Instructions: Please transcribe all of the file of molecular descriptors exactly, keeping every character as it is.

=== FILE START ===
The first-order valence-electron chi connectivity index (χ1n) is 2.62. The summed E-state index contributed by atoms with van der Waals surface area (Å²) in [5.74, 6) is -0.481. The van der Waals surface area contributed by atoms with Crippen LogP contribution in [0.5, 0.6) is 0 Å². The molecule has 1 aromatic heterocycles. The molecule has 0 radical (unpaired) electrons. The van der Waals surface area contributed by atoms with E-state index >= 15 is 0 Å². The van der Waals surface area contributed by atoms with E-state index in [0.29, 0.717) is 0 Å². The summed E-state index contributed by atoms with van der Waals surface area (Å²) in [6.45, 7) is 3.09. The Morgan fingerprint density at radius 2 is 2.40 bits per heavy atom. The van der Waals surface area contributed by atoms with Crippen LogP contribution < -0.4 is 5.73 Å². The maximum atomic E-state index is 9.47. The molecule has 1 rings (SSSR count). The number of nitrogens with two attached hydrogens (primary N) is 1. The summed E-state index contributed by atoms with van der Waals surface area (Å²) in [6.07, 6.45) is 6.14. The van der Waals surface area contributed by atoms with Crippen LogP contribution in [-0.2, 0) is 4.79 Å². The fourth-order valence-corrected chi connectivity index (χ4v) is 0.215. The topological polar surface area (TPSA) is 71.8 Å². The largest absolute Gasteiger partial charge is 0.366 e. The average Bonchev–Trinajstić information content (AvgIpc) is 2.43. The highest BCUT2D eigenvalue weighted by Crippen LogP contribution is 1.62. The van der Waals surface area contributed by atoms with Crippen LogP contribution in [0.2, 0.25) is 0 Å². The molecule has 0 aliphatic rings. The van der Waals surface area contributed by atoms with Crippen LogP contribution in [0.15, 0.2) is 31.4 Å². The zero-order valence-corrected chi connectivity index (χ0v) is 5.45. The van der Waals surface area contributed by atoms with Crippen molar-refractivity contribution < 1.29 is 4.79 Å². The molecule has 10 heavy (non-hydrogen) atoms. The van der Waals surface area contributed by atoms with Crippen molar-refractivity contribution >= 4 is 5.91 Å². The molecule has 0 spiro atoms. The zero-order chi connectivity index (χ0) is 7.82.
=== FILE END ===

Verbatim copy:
The first-order valence-electron chi connectivity index (χ1n) is 2.62. The summed E-state index contributed by atoms with van der Waals surface area (Å²) in [5.74, 6) is -0.481. The van der Waals surface area contributed by atoms with Crippen LogP contribution in [0.5, 0.6) is 0 Å². The molecule has 1 aromatic heterocycles. The molecule has 0 radical (unpaired) electrons. The van der Waals surface area contributed by atoms with E-state index >= 15 is 0 Å². The van der Waals surface area contributed by atoms with E-state index in [0.29, 0.717) is 0 Å². The summed E-state index contributed by atoms with van der Waals surface area (Å²) in [6.45, 7) is 3.09. The Morgan fingerprint density at radius 2 is 2.40 bits per heavy atom. The van der Waals surface area contributed by atoms with Crippen LogP contribution < -0.4 is 5.73 Å². The maximum atomic E-state index is 9.47. The molecule has 1 rings (SSSR count). The number of nitrogens with two attached hydrogens (primary N) is 1. The summed E-state index contributed by atoms with van der Waals surface area (Å²) in [6.07, 6.45) is 6.14. The van der Waals surface area contributed by atoms with Crippen LogP contribution in [-0.2, 0) is 4.79 Å². The fourth-order valence-corrected chi connectivity index (χ4v) is 0.215. The topological polar surface area (TPSA) is 71.8 Å². The largest absolute Gasteiger partial charge is 0.366 e. The average Bonchev–Trinajstić information content (AvgIpc) is 2.43. The highest BCUT2D eigenvalue weighted by Crippen LogP contribution is 1.62. The van der Waals surface area contributed by atoms with Crippen LogP contribution in [0.2, 0.25) is 0 Å². The molecule has 0 aliphatic rings. The van der Waals surface area contributed by atoms with Crippen LogP contribution in [0.15, 0.2) is 31.4 Å². The zero-order valence-corrected chi connectivity index (χ0v) is 5.45. The van der Waals surface area contributed by atoms with Crippen molar-refractivity contribution < 1.29 is 4.79 Å². The molecule has 10 heavy (non-hydrogen) atoms. The van der Waals surface area contributed by atoms with Crippen molar-refractivity contribution >= 4 is 5.91 Å². The molecule has 0 spiro atoms. The zero-order chi connectivity index (χ0) is 7.82.